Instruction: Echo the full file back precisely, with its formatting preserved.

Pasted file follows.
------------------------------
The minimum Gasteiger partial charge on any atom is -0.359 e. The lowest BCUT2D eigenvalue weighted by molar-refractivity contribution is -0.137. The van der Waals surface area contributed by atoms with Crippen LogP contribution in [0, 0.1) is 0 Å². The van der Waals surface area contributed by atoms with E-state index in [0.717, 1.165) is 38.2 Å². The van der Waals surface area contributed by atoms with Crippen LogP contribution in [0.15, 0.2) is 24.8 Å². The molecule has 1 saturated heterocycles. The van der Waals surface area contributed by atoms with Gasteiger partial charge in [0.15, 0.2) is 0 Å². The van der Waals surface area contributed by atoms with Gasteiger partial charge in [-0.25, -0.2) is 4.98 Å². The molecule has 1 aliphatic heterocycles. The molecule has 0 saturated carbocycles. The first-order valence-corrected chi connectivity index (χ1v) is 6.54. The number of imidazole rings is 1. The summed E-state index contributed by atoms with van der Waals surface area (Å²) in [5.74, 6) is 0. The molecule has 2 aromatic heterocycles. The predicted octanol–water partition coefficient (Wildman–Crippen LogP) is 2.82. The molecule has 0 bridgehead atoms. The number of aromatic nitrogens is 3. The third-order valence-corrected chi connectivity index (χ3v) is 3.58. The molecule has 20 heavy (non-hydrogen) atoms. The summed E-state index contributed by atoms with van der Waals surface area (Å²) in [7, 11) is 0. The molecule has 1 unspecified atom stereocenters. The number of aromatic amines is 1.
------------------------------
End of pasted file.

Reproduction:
The minimum Gasteiger partial charge on any atom is -0.359 e. The lowest BCUT2D eigenvalue weighted by molar-refractivity contribution is -0.137. The van der Waals surface area contributed by atoms with Crippen LogP contribution in [0, 0.1) is 0 Å². The van der Waals surface area contributed by atoms with E-state index in [0.717, 1.165) is 38.2 Å². The van der Waals surface area contributed by atoms with Crippen LogP contribution in [0.15, 0.2) is 24.8 Å². The molecule has 1 saturated heterocycles. The van der Waals surface area contributed by atoms with Gasteiger partial charge in [0.15, 0.2) is 0 Å². The van der Waals surface area contributed by atoms with Gasteiger partial charge in [-0.25, -0.2) is 4.98 Å². The molecule has 1 aliphatic heterocycles. The molecule has 0 saturated carbocycles. The first-order valence-corrected chi connectivity index (χ1v) is 6.54. The number of imidazole rings is 1. The summed E-state index contributed by atoms with van der Waals surface area (Å²) in [5.74, 6) is 0. The molecule has 2 aromatic heterocycles. The predicted octanol–water partition coefficient (Wildman–Crippen LogP) is 2.82. The molecule has 0 bridgehead atoms. The number of aromatic nitrogens is 3. The third-order valence-corrected chi connectivity index (χ3v) is 3.58. The molecule has 20 heavy (non-hydrogen) atoms. The summed E-state index contributed by atoms with van der Waals surface area (Å²) in [7, 11) is 0. The molecule has 1 unspecified atom stereocenters. The number of aromatic amines is 1.